Official figures being released next week are expected to show a significant drop in the proportion of pupils achieving the main GCSE performance measure for the first time since its introduction.
The predicted fall in students attaining five A*-C GCSEs including English and maths (5ACEM) is likely to result in a greater number of schools dipping below the government's minimum "floor" standard, putting headteachers' jobs at risk and schools under threat of intervention and ultimately closure. One local authority has already disclosed a drop of almost 9 percentage points in students achieving the benchmark.
The news comes in a week when prime minister David Cameron has piled more pressure on "failing" schools, unveiling a plan that would involve regional school commissioners being given new powers to "remove" headteachers.
Secondaries serving the most disadvantaged students, who qualify for the pupil premium, appear to have been hit hardest by this year's GCSE statistics, TES understands. Some headteachers are said to be in "despair" over the results.
The decline can be explained at least partly by changes to exam structures and the way the crucial 5ACEM measure is calculated, leading to fears over the validity of the next set of league tables. Anne Davis, principal of Matisse College at Longfield Academy in Kent, said: "This is the real problem with the way education is going. There are so many changes that how can you compare one year with the next?"
GCSE results in August showed a slight rise in the proportion of entries achieving A*-C grades, from 68.1 to 68.8 per cent. But, as qualifications regulator Ofqual warned at the time, the headline figure masked huge volatility and variation between schools. Statistics being published next Thursday will be the first indication of how this has affected the 5ACEM measure and are on course to give a very different picture to the figures released in the summer.
One local authority, Brighton and Hove, has revealed that it is expecting a sizable fall in pupils achieving the benchmark, from 64.7 to 56 per cent. A report from the council adds that contact with other local authorities shows that the "significant majority" are also reporting drops, with an average decline of 3 percentage points.
Several well-placed sources have told TES that they expect the drop in the national 5ACEM figure to be even bigger, representing a "step change" from previous years. Another local authority said privately that its figures were "catastrophic".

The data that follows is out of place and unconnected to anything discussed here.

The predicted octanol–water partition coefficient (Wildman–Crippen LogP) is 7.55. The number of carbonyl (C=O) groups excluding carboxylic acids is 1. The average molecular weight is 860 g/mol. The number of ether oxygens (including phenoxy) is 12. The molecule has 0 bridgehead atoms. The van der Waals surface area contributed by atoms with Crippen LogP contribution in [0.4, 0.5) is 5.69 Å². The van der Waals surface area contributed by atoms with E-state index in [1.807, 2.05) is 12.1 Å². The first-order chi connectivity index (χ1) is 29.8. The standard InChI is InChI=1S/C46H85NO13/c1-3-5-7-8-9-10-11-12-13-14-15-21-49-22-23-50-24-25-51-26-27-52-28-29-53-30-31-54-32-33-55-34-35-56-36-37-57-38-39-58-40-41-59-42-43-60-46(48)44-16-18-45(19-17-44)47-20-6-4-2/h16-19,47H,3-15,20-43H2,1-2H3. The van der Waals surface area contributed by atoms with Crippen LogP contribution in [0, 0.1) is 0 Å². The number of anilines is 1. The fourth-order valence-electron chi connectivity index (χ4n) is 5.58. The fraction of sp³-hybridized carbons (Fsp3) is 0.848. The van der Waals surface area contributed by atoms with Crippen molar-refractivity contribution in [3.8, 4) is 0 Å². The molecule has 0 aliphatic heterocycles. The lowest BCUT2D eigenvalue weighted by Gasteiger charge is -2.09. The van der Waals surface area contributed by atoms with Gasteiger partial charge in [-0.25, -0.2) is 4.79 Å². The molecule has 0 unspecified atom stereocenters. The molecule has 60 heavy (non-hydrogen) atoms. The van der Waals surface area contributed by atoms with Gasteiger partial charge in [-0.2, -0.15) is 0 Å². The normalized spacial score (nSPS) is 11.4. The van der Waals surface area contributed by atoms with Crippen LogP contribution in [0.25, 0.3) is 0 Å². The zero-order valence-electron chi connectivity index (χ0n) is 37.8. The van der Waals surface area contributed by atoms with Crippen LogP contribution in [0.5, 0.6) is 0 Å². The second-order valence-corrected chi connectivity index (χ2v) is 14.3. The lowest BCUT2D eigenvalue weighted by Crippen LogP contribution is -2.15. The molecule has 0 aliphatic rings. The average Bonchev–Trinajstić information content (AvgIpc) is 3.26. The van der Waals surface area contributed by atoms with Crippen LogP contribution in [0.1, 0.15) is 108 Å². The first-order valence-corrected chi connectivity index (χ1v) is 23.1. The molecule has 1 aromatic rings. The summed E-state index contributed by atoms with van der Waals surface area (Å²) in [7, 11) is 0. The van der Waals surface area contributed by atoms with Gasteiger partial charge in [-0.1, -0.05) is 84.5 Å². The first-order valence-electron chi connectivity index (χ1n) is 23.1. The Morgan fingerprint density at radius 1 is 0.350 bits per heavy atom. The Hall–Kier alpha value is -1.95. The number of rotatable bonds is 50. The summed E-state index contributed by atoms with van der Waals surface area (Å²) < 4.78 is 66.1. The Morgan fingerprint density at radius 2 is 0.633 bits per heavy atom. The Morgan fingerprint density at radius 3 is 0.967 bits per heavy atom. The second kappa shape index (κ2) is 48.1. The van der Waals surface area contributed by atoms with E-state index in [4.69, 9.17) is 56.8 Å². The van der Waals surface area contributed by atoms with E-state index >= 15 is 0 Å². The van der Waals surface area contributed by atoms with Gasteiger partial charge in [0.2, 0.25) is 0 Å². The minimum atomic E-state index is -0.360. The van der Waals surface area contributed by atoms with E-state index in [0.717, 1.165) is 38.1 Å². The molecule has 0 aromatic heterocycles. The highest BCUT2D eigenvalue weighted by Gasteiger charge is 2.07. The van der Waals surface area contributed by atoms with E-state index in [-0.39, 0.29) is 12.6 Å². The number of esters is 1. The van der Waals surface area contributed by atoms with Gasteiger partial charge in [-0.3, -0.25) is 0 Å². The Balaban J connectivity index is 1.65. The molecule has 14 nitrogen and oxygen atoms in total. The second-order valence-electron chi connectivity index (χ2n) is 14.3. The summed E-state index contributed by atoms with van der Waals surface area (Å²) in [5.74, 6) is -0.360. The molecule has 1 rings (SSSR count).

Last-minute decisions about exactly how new league table qualification rules should be applied mean that the government still has limited room for manoeuvre, but it seems highly likely that there will be a significant break from the past. Department for Education statistics for the 5ACEM measure go back to 1995-96 and show that the national percentage of pupils achieving the benchmark has risen every year since, apart from 2002-03 and 2012-13, which both had tiny 0.2 percentage point drops.
Sir John Rowling, chair of the PiXL (Partners in Excellence) Club - a group including more than 1,000 secondaries - said that having seen members' figures he would be "staggered" if there was not a drop of more than 4 percentage points on the benchmark this year.
Part of the explanation was the government's September 2013 decision to allow only a pupil's first entry in a GCSE, rather than their best result, to count towards league tables, he said.
Sir John added that a new rule limiting the worth of each vocational qualification to a single GCSE in the league tables was another factor. "This is like comparing your golf score on a bad day with your golf score on a sunny day, especially if the holes are made smaller and somebody's nicked half your clubs," he said. "It is bound to be a different score. People are desperate."
Sir John said he knew of headteachers who were "on the edge" because of last summer's results. He added: "Their nervous systems must be nearly wrecked by this."
A move from modular to linear GCSEs, widespread school concerns over the grading of English and hundreds of secondaries reporting unexpectedly low results in maths may also explain the decline on the key GCSE measure.
Mary Bousted, general secretary of the ATL teaching union, said she thought schools serving disadvantaged pupils had been particularly hard hit by Ofqual's decision to remove speaking and listening from the final English GCSE grades.
"The effects have been catastrophic for many," Dr Bousted said. "In this quest for the perfect exam we are cutting out the things which are essential for young people."
`Headteachers have lost faith'
Ros McMullen, executive principal of David Young Community Academy in Leeds, describes her school's most recent GCSE results as "bizarre".
Lower than expected science grades will lead to a drop on the headline 5ACEM measure to 40 per cent, meaning that the school has only just met the government floor target.
Ms McMullen says the academy's "best ever" results in English and maths will keep the pressure at bay, but she is concerned about colleagues and schools elsewhere.
"It is very distressing when headteachers don't have confidence in examination results and grading," she says. "And that is where we are at.
"There is so much volatility and so many bizarre situations. Headteachers have lost faith.
"Because most of the fiddling with grade boundaries has been done around the C-D borderline, it appears to be schools serving the most disadvantaged communities that have been disproportionately hit.
"That seems quite a stupid thing to do, because if those schools are improving but you keep pulling the ladder up then you are not going to be able to measure the extent of their improvement."